Florida bill would allow schools to teach alternatives to climate change and evolution

Florida bill would allow schools to teach alternatives to climate change and evolution

A new bill proposed in Florida would allow school districts to teach alternatives to “controversial theories” such as human-caused climate change and evolution.

State Sen. Dennis Baxley (R) sponsored the bill because he said that schools need to have the ability to teach “different worldviews,” according to the Tampa Bay Times.

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“Nothing is ever settled if it’s science, because people are always questioning science,” Baxley told the news outlet. “If you look at the history of human learning, for a long time the official worldview was that the world was flat. Anything you now accept as fact comes from a perspective and you learn from examining different schools of thought.”

He reportedly said school textbooks now allow for a “uniformity” of thought.

Studies on the human impact on climate change have been widely accepted in the scientific community.

Florida Citizens Alliance, the conservative education group that wrote the bill, said current school curriculum is similar to “political and religious indoctrination,” the alliance’s managing director Keith Flaugh told the Times.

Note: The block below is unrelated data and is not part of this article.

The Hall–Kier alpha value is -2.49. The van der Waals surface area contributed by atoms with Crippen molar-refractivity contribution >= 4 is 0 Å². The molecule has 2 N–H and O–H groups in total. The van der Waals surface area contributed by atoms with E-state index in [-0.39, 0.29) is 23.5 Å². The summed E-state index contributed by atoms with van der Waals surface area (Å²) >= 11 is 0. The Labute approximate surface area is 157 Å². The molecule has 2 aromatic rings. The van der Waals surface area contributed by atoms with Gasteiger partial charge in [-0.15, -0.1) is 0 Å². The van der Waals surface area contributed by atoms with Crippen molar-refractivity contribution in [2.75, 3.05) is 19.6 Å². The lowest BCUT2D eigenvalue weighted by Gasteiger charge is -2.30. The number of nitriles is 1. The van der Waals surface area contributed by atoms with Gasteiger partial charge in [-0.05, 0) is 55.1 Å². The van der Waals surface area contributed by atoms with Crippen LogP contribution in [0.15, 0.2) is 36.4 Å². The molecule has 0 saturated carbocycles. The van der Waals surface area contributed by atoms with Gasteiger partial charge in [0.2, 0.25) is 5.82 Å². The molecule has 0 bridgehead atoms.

Flaugh took issue with major textbook producers such as Pearson, alleging that it is “teaching socialism.

“They’re actually undermining our principles and values,” he said. “One of the biggest things they do is they’re teaching our kids that the Electoral College is out-of-date. That’s the only vestige of our Constitutional republic that’s left.”

Flaugh was one of two members of the Florida Citizens Alliance appointed to a committee that advised new Gov. Ron DeSantisRonald Dion DeSantisFlorida Supreme Court rules convicted felons must pay fines, fees before voting Florida moves to purchase land to protect Everglades from oil drilling Top Latino group: Trump is about to hold a 'fake Christian campaign rally' MORE’ (R) transition team on education.

The bill would require that “government and civics content shall strictly adhere to the founding values and principles of the United States.”

The proposed legislation would allow schools to adopt a curriculum different from the state’s current set of standards as long as it is “equivalent to or more rigorous.”

The Tampa Bay Times reports the bill has a tough path in order to become law, facing four committee assignments in the Senate alone. Flaugh added that he expects a House version of the bill will be filed in the near future.